East students commit to post-high school life in military

by Ethan Mikolay

10 May 2018


In the army

The Armed Forces Career Center is located at 908 North Lake in Aurora, IL. “I joined the Army in 2005 to live up to my family’s culture of defending our country,” Staff Sergeant Neil Thompson said. Photo by Ethan Mikolay.


To most high school juniors and seniors, graduation means moving onto a public, private, or community college. To the East students that want to branch out and join the military, however, graduation means something else: something that involves sacrifice, adventure, and a feeling of patriotism.

“I don’t want to be behind a desk for the next four years of my life. I want to get up and do something. This is a great way to serve my country,” junior Mary McGavin said.

McGavin plans on joining the infantry in the Marine Corps, which is a branch historically dominated by men.

Late last year, according to an article published by Business Insider, a lieutenant became the first female in history to graduate from the Marine Corps Infantry Officer Course.

“I think I have the guts and I definitely have the heart to do it,” McGavin added.

In order to fully commit to this military service, she will have to forfeit certain hobbies and activities that she enjoyed while a student at East.

“I’m a gymnast, so I’ll have to give that up. The amount of training I’ll go through will change my body type,” McGavin said. “You’ll need bigger shoulders for big backpacks.”

She added that she currently misses track practices for P.T., or physical training.

However, students joining the military must also sacrifice relationships. Such a career requires time commitments ranging anywhere from a few months to a few years.

“My contract is six years on active duty. It’s definitely longer than most people generally have,” senior Gillian Enriquez said.

Enriquez plans to enlist in the Navy, specializing in nuclear engineering, which requires an extra two years of schooling.

“I had to sacrifice my previous career plan to be a linguist, so I ended up having to decline all of my college acceptance letters… [but] most importantly, [I’ll have to sacrifice] my relationships with people, particularly with my boyfriend,” she said.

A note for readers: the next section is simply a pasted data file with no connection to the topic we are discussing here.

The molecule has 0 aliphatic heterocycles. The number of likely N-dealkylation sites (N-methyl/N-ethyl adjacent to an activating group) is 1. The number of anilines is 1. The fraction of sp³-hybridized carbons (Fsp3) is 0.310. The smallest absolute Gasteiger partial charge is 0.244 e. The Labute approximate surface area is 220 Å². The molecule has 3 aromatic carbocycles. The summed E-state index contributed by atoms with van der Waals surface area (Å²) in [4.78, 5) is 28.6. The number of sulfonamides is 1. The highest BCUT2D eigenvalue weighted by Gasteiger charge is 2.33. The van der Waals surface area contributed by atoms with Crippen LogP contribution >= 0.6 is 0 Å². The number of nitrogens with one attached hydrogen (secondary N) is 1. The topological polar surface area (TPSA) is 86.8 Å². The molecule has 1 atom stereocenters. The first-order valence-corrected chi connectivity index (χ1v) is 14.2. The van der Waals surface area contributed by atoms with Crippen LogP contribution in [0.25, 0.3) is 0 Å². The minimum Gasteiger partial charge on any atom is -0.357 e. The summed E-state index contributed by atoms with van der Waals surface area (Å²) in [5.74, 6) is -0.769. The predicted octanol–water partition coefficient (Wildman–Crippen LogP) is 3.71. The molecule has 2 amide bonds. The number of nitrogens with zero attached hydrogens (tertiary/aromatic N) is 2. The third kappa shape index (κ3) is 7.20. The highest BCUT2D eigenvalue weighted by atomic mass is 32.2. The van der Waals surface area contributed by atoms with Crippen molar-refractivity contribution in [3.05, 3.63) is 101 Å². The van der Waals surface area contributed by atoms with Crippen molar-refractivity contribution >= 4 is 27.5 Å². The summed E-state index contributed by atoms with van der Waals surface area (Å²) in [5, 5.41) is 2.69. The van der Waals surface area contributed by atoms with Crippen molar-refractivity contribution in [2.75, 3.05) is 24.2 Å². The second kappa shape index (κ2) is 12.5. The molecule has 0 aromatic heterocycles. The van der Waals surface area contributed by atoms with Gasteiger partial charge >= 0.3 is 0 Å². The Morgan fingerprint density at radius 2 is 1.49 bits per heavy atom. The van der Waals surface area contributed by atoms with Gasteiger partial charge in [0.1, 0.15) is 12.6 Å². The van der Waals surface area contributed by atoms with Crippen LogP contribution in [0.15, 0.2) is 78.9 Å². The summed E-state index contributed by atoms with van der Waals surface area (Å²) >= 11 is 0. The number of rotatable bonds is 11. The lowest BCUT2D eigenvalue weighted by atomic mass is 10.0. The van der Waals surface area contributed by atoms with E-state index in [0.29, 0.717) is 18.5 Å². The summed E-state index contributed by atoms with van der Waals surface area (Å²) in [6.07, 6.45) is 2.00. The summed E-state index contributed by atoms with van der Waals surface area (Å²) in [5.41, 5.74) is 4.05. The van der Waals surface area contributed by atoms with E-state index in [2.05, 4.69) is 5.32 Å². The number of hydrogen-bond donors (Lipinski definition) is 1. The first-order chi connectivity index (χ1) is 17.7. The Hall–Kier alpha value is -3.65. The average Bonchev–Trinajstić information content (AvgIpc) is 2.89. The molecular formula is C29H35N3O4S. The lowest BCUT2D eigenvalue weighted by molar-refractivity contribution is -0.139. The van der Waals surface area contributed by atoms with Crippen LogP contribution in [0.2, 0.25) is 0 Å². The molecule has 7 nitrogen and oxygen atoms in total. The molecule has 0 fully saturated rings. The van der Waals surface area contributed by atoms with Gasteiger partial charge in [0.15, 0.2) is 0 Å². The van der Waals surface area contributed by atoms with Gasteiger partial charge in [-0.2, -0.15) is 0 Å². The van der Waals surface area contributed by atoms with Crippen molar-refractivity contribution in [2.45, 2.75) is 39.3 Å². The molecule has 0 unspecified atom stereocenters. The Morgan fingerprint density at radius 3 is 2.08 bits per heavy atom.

Enriquez added that her decision to join the military is a mix of patriotism and educational benefits.

“I wanted to join for a while, but I always had slight reservations about joining. I was trying to decide whether or not my sacrifices would be worth it in comparison to what I’d be gaining, but [my family] was really supportive,” Enriquez said.

For senior Colin Delagarza, however, patriotism takes the forefront of his decision to join the Marines.

“The thing that really motivated me to join the military was that people were sacrificing themselves for our country, which we take for granted,” Delagarza said. “Why have someone else fight for your freedom when you can do it yourself?”

He added that his family history of military service spans across every branch but the Marine Corps, partially lending to his desire to join it.

“[The Marine Corps] is tough and poses many challenges I’d like to overcome,” Delagarza said.

According to Gunnery Sergeant Marcus Caporaso, a recruiter for the Marines at East, his experience in the military has led him all around the world.

“I was saving money and travelling around the world. I’ve been to over eight countries since enlisting [as a high school senior in 2005], including Japan, Iraq, Afghanistan, Kuwait, Jordan, Qatar, Ireland, and Germany,” Caporaso said. “I realized very quickly that I enjoyed being in the military.”

Caporaso added that students who want to challenge themselves are the ones who stand out the most.

“If I had to give advice to students interested in joining the military, I would tell them to speak to a recruiter as soon as possible to see if they’re eligible or not,” Caporaso said.



Ethan Mikolay is a staff writer for Oswego East High School’s online news magazine the HOWL

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